Verses 1–10

Abraham lived, after the marriage of Isaac, thirty-five years, and all that is recorded concerning him during the time lies here in a very few verses. We hear no more of God’s extraordinary appearances to him or trials of him; for all the days, even of the best and greatest saints, are not eminent days, some slide on silently, and neither come nor go with observation; such were these last days of Abraham. We have here,

I. An account of his children by Keturah, another wife whom he married after the death of Sarah. He had buried Sarah and married Isaac, the two dear companions of his life, and was now solitary. He wanted a nurse, his family wanted a governess, and it was not good for him to be thus alone. He therefore marries Keturah, probably the chief of his maid-servants, born in his house or bought with money. Marriage is not forbidden to old age. By her he had six sons, in whom the promise made to Abraham concerning the great increase of his posterity was in part fulfilled, which, it is likely, he had an eye to this marriage. The strength he received by the promise still remained in him, to show how much the virtue of the promise exceeds the power of nature.

II. The disposition which Abraham made of his estate, Gen. 25:5, 6. After the birth of these sons, he set his house in order, with prudence and justice. 1. He made Isaac his heir, as he was bound to do, in justice to Sarah his first and principal wife, and to Rebekah who married Isaac upon the assurance of it, Gen. 24:36. In this all, which he settled upon Isaac, are perhaps included the promise of the land of Canaan, and the entail of the covenant. Or, God having already made him the heir of the promise, Abraham therefore made him heir of his estate. Our affection and gifts should attend God’s. 2. He gave portions to the rest of his children, both to Ishmael, though at first he was sent empty away, and to his sons by Keturah. It was justice to provide for them; parents that do not imitate him in this are worse than infidels. It was prudence to settle them in places distant from Isaac, that they might not pretend to divide the inheritance with him, nor be in any way a care or expense to him. Observe, He did this while he yet lived, lest it should not be done, or not so well done, afterwards. Note, In many cases it is wisdom for men to make their own hands their executors, and what they find to do to do it while they live, as far as they can. These sons of the concubines were sent into the country that lay east from Canaan, and their posterity were called the children of the east, famous for their numbers, Jdg. 6:5, 33. Their great increase was the fruit of the promise made to Abraham, that God would multiply his seed. God, in dispensing his blessings, does as Abraham did; common blessings he gives to the children of this world, as to the sons of the bond-woman, but covenant-blessings he reserves for the heirs of promise. All that he has is theirs, for they are his Isaacs, from whom the rest shall be for ever separated.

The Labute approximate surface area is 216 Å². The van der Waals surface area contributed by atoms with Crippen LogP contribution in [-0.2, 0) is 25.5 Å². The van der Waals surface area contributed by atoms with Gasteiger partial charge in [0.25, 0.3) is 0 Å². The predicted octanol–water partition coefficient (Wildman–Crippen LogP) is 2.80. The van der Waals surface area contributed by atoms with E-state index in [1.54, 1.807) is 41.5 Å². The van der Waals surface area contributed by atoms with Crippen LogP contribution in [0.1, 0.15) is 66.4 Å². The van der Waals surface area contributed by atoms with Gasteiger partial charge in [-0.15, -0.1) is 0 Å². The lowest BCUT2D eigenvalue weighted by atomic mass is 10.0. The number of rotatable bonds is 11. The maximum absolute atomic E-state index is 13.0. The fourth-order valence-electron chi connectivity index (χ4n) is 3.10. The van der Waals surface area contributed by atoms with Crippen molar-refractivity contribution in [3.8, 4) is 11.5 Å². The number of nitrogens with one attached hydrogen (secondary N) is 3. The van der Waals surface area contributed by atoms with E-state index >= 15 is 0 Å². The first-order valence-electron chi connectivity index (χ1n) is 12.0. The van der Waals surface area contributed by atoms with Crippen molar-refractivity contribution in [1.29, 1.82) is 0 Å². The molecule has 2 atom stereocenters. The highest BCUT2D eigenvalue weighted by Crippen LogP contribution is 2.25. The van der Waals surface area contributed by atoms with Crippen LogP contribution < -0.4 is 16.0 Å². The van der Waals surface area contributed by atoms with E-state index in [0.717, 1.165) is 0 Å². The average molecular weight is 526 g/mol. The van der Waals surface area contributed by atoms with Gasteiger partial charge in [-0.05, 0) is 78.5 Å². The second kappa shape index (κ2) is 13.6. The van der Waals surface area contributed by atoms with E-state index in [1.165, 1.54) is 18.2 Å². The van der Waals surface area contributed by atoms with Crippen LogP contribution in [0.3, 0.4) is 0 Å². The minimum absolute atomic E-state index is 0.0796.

III. The age and death of Abraham, Gen. 25:7, 8. He lived 175 years, just 100 years after he came to Canaan; so long he was a sojourner in a strange country. Though he lived long and lived well, though he did good and could ill be spared, yet he died at last. Observe how his death is here described. 1. He gave up the ghost. His life was not extorted from him, but he cheerfully resigned it; into the hands of the Father of spirits he committed his spirit. 2. He died in a good old age, an old man; so God had promised him. His death was his discharge from the burdens of his age: an old man would not so live always. It was also the crown of the glory of his old age. 3. He was full of years, or full of life (as it might be supplied), including all the conveniences and comforts of life. He did not live till the world was weary of him, but till he was weary of the world; he had had enough of it, and desired no more. Vixi quantum satis est—I have lived long enough. A good man, though he should not die old, dies full of days, satisfied with living here, and longing to live in a better place. 4. He was gathered to his people. His body was gathered to the congregation of the dead, and his soul to the congregation of the blessed. Note, Death gathers us to our people. Those that are our people while we live, whether the people of God or the children of this world, are the people to whom death will gather us.

IV. His burial, Gen. 25:9, 10. Here is nothing recorded of the pomp or ceremony of his funeral; only we are told, 1. Who buried him: His sons Isaac and Ishmael. It was the last office of respect they had to pay to their good father. Some distance there had formerly been between Isaac and Ishmael; but it seems either that Abraham had himself brought them together while he lived, or at least that his death reconciled them. 2. Where they buried him: in his own burying-place, which he had purchased, and in which he had buried Sarah. Note, Those that in life have been very dear to each other may not only innocently, but laudably, desire to be buried together, that in their deaths they may not be divided, and in token of their hopes of rising together.